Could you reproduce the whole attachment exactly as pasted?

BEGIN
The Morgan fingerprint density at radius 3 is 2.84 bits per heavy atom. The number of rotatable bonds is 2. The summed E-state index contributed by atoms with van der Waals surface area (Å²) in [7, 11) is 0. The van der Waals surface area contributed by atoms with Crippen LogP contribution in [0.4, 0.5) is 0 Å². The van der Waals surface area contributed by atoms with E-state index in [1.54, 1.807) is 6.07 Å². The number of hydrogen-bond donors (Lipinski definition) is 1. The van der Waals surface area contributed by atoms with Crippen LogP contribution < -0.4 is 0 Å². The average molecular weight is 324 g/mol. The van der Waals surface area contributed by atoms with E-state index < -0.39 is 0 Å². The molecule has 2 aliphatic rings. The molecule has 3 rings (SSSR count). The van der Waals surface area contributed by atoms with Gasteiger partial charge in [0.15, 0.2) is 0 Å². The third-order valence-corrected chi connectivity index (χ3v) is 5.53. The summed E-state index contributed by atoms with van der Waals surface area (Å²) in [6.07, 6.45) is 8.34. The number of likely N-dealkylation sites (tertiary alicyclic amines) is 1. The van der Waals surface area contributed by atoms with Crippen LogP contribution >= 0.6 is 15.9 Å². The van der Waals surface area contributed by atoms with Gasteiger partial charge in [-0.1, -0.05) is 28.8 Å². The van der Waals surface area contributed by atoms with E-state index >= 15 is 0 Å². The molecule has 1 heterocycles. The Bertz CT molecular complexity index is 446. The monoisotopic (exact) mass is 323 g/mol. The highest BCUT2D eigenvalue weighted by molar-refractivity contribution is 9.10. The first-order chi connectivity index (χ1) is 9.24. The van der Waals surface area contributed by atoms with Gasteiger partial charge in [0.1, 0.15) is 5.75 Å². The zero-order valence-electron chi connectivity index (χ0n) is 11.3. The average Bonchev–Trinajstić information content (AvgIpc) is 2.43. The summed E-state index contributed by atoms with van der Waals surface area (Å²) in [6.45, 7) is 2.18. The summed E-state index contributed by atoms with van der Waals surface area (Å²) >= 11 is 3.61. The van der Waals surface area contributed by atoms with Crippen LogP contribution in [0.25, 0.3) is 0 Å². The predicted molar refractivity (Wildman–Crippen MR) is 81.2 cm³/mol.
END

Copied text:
The Morgan fingerprint density at radius 3 is 2.84 bits per heavy atom. The number of rotatable bonds is 2. The summed E-state index contributed by atoms with van der Waals surface area (Å²) in [7, 11) is 0. The van der Waals surface area contributed by atoms with Crippen LogP contribution in [0.4, 0.5) is 0 Å². The van der Waals surface area contributed by atoms with E-state index in [1.54, 1.807) is 6.07 Å². The number of hydrogen-bond donors (Lipinski definition) is 1. The van der Waals surface area contributed by atoms with Crippen LogP contribution < -0.4 is 0 Å². The average molecular weight is 324 g/mol. The van der Waals surface area contributed by atoms with E-state index < -0.39 is 0 Å². The molecule has 2 aliphatic rings. The molecule has 3 rings (SSSR count). The van der Waals surface area contributed by atoms with Gasteiger partial charge in [0.15, 0.2) is 0 Å². The third-order valence-corrected chi connectivity index (χ3v) is 5.53. The summed E-state index contributed by atoms with van der Waals surface area (Å²) in [6.07, 6.45) is 8.34. The number of likely N-dealkylation sites (tertiary alicyclic amines) is 1. The van der Waals surface area contributed by atoms with Crippen LogP contribution >= 0.6 is 15.9 Å². The van der Waals surface area contributed by atoms with Gasteiger partial charge in [-0.1, -0.05) is 28.8 Å². The van der Waals surface area contributed by atoms with E-state index >= 15 is 0 Å². The molecule has 1 heterocycles. The Bertz CT molecular complexity index is 446. The monoisotopic (exact) mass is 323 g/mol. The highest BCUT2D eigenvalue weighted by molar-refractivity contribution is 9.10. The first-order chi connectivity index (χ1) is 9.24. The van der Waals surface area contributed by atoms with Gasteiger partial charge in [0.1, 0.15) is 5.75 Å². The zero-order valence-electron chi connectivity index (χ0n) is 11.3. The average Bonchev–Trinajstić information content (AvgIpc) is 2.43. The summed E-state index contributed by atoms with van der Waals surface area (Å²) in [6.45, 7) is 2.18. The summed E-state index contributed by atoms with van der Waals surface area (Å²) >= 11 is 3.61. The van der Waals surface area contributed by atoms with Crippen LogP contribution in [0.25, 0.3) is 0 Å². The predicted molar refractivity (Wildman–Crippen MR) is 81.2 cm³/mol.